Not many people have seen Banksy, the infamous street artist who’s works are sold for millions at Sotheraby, bricks and all. Just as his piece above suggests there is a large segment of human beings who go through life devoid of one of our natural senses or claiming that they don’t experience it. Like the walking dead or the zombies that seem to captivate Hollywood they move around us everyday unaware of what we take for granted, namely insight and self awareness that we get through interpreting our dreams.
This denial takes on two forms. “I don’t dream” is the flat total denial like the silly answer one of the Three Stooges would say when Curly blurted out “I can’t see!” Moe responds with “Open your eyes!” The second form is “I don’t remember my dreams.” This may be a scientific fact. Don’t try and your conscious mind will make sure you don’t upset your Ego.
Stepansky et al (1998), studied dream recall in a sample of 1000 adult Austrians. They reported that 31 percent of this sample report dreaming 10 times per month or more, 37 percent report dreaming 1 – 9 times per month, and 32 percent report dreaming less than once per month.
Although this study may appear to be scientific it is based on the subjective reports of the participants. To be scientificly correct the participants would have to be follow every night, waking them up during REM sleep to see if they actually were not dreaming. This is the difference between science and what philosophers call reality. By that the best philosophical definition for what really took place is an agreed supposition between all those concerned. Since dream interpretation involves you yourself and no one else this is a skewed perspective in which anyone is right. The basis is that there is nothing tangible in dreams, other than insight and awareness which is only recognized by the beholder, i.e., the dreamer.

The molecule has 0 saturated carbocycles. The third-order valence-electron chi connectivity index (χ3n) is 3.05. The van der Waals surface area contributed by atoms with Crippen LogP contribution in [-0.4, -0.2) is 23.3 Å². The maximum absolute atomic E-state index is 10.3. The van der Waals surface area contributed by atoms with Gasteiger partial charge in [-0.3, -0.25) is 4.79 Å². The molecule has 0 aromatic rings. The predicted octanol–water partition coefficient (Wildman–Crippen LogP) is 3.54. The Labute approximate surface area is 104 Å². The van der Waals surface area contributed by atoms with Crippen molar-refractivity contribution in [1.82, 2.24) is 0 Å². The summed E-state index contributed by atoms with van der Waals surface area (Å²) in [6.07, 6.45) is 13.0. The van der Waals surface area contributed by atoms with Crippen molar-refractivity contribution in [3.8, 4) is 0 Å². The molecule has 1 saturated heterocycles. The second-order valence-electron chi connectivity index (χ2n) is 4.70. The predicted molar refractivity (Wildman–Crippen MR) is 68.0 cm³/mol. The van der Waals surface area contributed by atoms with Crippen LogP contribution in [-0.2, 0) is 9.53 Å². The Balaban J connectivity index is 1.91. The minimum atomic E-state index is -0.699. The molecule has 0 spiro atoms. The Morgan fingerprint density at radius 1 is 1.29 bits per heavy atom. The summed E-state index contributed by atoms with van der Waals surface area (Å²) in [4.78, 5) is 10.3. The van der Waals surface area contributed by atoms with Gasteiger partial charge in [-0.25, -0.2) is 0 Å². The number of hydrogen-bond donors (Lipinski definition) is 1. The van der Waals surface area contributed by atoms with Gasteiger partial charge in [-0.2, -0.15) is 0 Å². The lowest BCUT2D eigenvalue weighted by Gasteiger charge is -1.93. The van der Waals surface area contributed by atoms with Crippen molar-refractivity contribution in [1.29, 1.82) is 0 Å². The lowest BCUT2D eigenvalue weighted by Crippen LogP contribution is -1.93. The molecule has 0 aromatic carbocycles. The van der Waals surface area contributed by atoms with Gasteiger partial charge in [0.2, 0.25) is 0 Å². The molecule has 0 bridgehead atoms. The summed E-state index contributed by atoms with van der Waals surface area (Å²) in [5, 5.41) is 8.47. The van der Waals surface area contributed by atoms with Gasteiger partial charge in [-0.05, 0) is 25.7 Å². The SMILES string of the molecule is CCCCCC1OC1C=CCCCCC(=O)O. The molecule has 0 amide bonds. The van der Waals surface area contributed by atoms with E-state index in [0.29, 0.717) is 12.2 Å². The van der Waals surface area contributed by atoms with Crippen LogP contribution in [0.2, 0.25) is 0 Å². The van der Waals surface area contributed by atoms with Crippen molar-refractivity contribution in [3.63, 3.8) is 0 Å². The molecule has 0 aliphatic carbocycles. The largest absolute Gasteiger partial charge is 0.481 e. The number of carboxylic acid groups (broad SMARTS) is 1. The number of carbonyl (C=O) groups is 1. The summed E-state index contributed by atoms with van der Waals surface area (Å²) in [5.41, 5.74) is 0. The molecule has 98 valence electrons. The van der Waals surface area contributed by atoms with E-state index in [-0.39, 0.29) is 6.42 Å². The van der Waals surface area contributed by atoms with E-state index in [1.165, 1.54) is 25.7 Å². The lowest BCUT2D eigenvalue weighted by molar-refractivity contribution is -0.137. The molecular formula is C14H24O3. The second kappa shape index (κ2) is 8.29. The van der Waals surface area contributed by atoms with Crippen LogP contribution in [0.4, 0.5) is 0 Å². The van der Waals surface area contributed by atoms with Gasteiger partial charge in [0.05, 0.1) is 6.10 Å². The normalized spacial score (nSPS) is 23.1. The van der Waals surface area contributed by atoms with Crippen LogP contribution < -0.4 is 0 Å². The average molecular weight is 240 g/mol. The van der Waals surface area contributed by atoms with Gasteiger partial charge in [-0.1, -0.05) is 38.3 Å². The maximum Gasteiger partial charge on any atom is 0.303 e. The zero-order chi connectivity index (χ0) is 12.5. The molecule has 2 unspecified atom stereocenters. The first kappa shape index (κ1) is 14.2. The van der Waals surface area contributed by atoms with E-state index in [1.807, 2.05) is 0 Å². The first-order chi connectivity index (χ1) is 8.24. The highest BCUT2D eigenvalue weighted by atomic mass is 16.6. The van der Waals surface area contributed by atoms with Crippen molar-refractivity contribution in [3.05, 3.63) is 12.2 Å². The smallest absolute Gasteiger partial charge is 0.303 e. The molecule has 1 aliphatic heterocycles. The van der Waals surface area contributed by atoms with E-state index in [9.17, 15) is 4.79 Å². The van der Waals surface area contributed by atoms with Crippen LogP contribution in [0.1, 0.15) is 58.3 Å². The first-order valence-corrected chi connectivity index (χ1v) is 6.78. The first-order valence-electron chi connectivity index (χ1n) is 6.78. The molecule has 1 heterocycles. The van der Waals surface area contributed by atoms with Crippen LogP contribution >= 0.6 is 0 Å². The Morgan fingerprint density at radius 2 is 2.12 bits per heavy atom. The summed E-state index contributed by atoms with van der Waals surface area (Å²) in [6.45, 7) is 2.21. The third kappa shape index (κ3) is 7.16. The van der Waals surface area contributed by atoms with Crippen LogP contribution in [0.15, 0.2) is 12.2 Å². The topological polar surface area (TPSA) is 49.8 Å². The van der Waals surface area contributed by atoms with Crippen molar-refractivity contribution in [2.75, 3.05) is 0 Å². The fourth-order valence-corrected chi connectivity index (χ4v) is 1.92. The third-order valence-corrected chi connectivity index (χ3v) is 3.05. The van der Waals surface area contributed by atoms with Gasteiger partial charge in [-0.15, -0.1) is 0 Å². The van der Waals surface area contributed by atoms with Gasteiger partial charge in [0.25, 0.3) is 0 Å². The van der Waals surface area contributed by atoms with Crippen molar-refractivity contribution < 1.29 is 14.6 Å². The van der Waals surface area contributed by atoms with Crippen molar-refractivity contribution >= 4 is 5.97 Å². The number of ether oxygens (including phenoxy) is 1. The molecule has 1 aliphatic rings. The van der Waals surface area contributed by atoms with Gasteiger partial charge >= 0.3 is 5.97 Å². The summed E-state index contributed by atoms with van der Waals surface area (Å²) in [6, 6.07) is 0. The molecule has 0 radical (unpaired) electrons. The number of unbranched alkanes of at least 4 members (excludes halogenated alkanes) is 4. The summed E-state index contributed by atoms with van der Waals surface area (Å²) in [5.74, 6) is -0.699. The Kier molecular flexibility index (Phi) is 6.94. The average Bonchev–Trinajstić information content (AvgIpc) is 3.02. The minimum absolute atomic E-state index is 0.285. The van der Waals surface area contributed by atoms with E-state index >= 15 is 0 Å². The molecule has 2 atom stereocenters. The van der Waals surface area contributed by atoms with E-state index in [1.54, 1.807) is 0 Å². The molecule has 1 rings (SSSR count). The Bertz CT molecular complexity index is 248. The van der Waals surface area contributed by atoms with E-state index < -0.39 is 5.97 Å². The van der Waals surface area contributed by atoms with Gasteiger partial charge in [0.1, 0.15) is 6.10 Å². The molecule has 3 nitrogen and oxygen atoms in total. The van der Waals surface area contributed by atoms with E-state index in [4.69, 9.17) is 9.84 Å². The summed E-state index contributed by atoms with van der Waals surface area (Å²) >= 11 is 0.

Anthropologists have noted that there are tribal groups who made dream sharing a central part of their culture. It is not far to suppose the antithesis which would be groups of individuals who never recall their dreams and claim they do not dream. Herodotus, the ancient Greek historian, wrote in book 4 of his Histories of just such a group living many thousands of years ago in North Africa near the Atlas Mountains. “The natives call this mountain, the pillar of heaven, and they themselves take their name from it, being called Atlantean’s or the Atlantean’s. They are reported not to eat any living thing and never have any dreams.”
Plato, in his Critas and Timaeus confirmed that such a great civilization existed at that point in the Atlantic. Some 10,000 years ago. The Atlantean’s showed significant spiritual, scientific, artistic, and technical awareness. Their civilization ended in catastrophe and refugees fled to North Africa and Persia. In Persia, the Atlantean’s were led by the spiritual leader Zoroaster who initiated a religious tradition that lives on to this day. It remains puzzling however, that such an advanced civilization did not report dreams. Perhaps they were a part of a culture that did not consider dreams part of their reality.
Ultimately, the choice is yours. You can wake up each day, putting all disturbing thoughts behind you, or you can see what Sigmund Freud called, “the Royal road to the unconscious” you happen to have traveled on the night before. Hopefully you have decided, as Plato did that the unexamined life is not worthwhile.
Blgraove, M (2007) Dreaming and personality. In: Barrett, D., & McNamara, P. (Eds.). (2007). The new science of dreaming (3 volumes). Westport, CT and London: Praeger Perspectives.
Stepansky, R., Holzinger, B., Schmeiser-Rieder, A., Saletu, B., Kunze, M., & Zeitlhofer, J. (1998). Austrian dream behavior: Results of a representative population survey. Dreaming, 8, 23-30.